October 11 is the first ever International Day of the Girl declared by the United Nations to recognize girls rights and the unique challenges girls face around the world.
The Day of the Girl is about "highlighting, celebrating, discussing, and advancing girls lives and opportunities across the globe. When girls come together to talk about what really matters to us, we can teach other people–grownups, boys, girls all across the world–a new way of thinking about issues like gender stereotypes, discrimination, and opportunity."
Girls in Canada have amazing opportunities but, still fall behind boys in many areas. At the recent 2012 BC Summer Games 43% of the athletes were girls and only 35% of the head coaches and officials. The numbers at the 2012 BC Winter Games were more encouraging with girls making up 62% of athletes, 44% of the head coaches and 56% of the officials.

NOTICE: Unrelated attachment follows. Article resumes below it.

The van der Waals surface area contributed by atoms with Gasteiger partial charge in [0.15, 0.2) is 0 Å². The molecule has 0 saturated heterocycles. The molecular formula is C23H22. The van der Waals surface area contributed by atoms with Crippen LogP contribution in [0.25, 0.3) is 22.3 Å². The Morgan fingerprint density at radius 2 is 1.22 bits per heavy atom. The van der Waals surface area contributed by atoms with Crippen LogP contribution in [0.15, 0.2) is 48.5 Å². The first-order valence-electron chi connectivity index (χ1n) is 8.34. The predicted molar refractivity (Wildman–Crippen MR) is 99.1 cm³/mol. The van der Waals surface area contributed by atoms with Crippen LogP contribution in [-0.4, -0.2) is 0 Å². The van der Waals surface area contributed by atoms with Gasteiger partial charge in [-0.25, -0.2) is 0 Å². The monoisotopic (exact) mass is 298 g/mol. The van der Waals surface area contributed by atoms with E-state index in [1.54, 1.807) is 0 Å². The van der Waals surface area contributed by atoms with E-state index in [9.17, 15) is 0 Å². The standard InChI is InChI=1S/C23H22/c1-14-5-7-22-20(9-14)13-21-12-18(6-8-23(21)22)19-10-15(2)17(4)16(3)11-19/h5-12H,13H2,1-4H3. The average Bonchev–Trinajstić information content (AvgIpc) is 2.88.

The BC Games Society celebrates the achievements of girls and women who make the BC Games a pinacle success in their lives. One shining example is the winner of the W.R. Bennett Award for Athletic Excellence from the 2012 BC Summer Games. Channel Botsis won three gold medals and set a new Games record in javelin.
The mother and daughter team of Deborah and Alyssah Carter made an impression at the BC Summer Games. Deborah coaches the Special Olympics Athletics team and Alyssah usually assists but she was chosen to represent Fraser River Delta in Rugby. The two have an extrordinary bond as Alyssah was adopted from Haiti when she was three years old. They call themselves "Team Zebra". Read their story here.
The Abbotsford-Mission Times recently interviewed 16 year old identical twins Chelsea and Mackenzie Fowler about their gold medal performance in Rugby at the BC Summer Games. Read the article here.
These amazing girls and women are worth celebrating on International Day of the Girl.